MediaFire is a file hosting, file synchronization, and cloud storage service based in Shenandoah, Texas, United States. Founded in June 2006 by Derek Labian and Tom Langridge, the company provides client software for Microsoft Windows, macOS, Linux, Android, iOS, BlackBerry 10, and web browsers.[1] MediaFire has 43 million registered users[2] and attracted 1.3 billion unique visitors to its domains in 2012.[3]

Type of site
Online backup service
Available inEnglish
Area servedWorldwide
OwnerMediaFire, LLC
  • Derek Labian
  • Tom Langridge
RegistrationNot required for downloading or uploading. (1GB file limit for uploading without an account)
LaunchedOctober 20, 2006; 17 years ago (2006-10-20)
Current statusActive (Mobile)
Content license
Proprietary software (Windows, Mac and Linux clients)

Storage edit

As of July 2012, features of MediaFire include up to 50 GB of storage (starting at 10 GB then increased by as much as 40 GB when various activities like installing mobile or desktop clients, or when sharing on Facebook and Twitter are done).[4]

In April 2014, MediaFire responded to reduced pricing from Google Drive by increasing its professional storage plan from 100GB to 1TB and reducing its monthly price to US$2.50 per month.[5]

Business account storage is shared across all sub-accounts allowing for single billing and management of multiple users at a single company.[6] MediaFire's free account service does not require download activity in order to preserve files, and is thus often suitable as a backup only solution. MediaFire does not officially support free data warehousing (long-term storage for free and inactive accounts).[7]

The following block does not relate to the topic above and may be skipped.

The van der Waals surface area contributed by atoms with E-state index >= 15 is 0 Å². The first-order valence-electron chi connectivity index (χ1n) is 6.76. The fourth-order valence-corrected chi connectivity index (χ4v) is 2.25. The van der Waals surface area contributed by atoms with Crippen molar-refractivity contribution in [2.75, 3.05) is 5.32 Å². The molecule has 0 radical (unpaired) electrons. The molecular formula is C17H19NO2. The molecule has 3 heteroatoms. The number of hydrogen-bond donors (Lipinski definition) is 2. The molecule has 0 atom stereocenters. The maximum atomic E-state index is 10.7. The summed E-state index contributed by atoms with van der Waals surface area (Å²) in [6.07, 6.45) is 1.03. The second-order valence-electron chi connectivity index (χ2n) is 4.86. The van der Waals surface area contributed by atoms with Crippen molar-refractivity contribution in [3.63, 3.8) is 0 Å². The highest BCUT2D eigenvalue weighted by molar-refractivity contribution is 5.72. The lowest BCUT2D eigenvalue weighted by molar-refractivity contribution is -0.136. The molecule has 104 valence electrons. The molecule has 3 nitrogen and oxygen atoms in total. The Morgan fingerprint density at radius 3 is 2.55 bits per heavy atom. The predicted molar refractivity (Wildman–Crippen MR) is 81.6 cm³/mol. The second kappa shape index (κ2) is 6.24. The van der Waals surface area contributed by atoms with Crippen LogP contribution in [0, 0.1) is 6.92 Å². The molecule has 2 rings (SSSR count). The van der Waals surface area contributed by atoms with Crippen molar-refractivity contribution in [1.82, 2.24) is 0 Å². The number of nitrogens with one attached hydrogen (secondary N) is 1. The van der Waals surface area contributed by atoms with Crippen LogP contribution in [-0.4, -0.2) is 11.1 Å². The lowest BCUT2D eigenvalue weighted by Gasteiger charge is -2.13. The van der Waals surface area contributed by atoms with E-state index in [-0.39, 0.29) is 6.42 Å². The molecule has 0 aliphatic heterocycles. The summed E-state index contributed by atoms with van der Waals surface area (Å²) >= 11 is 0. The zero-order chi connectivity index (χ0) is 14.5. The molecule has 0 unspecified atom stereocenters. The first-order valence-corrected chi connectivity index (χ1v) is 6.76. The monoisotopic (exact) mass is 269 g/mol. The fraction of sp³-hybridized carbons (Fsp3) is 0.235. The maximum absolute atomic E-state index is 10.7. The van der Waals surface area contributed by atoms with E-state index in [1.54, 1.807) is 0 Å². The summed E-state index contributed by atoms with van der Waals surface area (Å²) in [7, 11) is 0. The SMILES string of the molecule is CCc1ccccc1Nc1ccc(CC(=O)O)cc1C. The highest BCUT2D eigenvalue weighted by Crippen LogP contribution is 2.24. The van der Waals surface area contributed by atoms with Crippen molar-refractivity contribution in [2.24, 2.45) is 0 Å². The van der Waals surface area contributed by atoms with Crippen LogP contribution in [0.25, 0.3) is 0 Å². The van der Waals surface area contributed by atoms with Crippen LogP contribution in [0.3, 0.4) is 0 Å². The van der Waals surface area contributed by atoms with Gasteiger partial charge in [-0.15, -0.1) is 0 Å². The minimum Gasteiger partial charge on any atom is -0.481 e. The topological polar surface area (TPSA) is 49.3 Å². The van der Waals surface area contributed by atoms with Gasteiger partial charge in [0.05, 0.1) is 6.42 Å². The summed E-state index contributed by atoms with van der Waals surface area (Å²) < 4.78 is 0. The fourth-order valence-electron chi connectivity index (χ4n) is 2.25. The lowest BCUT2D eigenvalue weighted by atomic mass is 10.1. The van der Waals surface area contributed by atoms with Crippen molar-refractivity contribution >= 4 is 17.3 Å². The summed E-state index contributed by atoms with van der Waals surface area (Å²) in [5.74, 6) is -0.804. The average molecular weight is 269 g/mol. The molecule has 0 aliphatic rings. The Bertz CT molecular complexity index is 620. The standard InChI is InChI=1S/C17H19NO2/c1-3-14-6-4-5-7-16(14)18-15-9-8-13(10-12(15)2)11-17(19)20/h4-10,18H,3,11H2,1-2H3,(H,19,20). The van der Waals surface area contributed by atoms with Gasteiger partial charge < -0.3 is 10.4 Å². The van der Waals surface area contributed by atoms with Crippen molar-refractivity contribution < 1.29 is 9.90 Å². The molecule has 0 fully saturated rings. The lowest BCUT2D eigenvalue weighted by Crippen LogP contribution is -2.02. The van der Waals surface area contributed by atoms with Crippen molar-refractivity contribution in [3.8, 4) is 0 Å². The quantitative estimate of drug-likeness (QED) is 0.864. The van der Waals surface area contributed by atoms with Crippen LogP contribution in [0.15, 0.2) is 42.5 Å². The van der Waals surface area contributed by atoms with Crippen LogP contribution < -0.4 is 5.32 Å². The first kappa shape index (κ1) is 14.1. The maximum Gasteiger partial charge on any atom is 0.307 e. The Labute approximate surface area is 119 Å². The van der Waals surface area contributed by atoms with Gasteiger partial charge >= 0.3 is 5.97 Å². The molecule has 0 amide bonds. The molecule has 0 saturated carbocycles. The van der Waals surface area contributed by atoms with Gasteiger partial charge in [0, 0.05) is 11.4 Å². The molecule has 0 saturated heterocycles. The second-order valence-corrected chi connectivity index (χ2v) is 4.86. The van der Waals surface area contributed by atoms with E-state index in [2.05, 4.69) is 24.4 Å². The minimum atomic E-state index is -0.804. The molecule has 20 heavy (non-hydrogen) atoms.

Client edit

Mobile edit

MediaFire originally released Android (January 2013) and iOS (July 2012) clients based on the Appcelerator framework and updated them with native versions in 2014. The mobile apps provide importing of photos and video taken on the device, and remote access to the contents of your MediaFire account.[8][9][10][11]

Desktop edit

The MediaFire desktop clients, originally launched in November 2013, are available for macOS and Microsoft Windows providing file and folder synchronization with any MediaFire account. Additional features include file and folder sharing, notifications, screen capture, and selective syncing. MediaFire's desktop client software is available for the following devices: PCs running Windows XP, Windows Vista, Windows 7, and Windows 8, or Mac OS X 10.7 or higher and require at least 1 GB of RAM and 600 MB of disk space.[12][13] As MediaFire announced at 19 May MediaFire Desktop Sync will stop working at 30 July 2016.[14] After this date only the web version can be used on desktop computers.

File sharing edit

Both public and private file sharing are supported through MediaFire. Private file sharing consists of a user sharing directly to another user or a group of users and is done through importing contacts or email. The account holder is able to control read or write permissions on a per user basis. Public sharing consists of a user getting a public link, which allows anyone with the link to download the file. Public links are always read only. MediaFire also supports sharing with one-time links, which are only valid for a single use.[15]

In 2013, MediaFire added support for both audio and video streaming through its online file viewer.[16]

MediaFire supports a variety of file formats through its web based file viewer:[17]

Platform edit

MediaFire announced public access to its platform, API, and Developer Center, in July 2014. Along with documentation on the API, they also opened a public forum and released SDKs for Java, JavaScript, and Objective-C. A C++ SDK has been announced but has not yet been released.[18]

Reception edit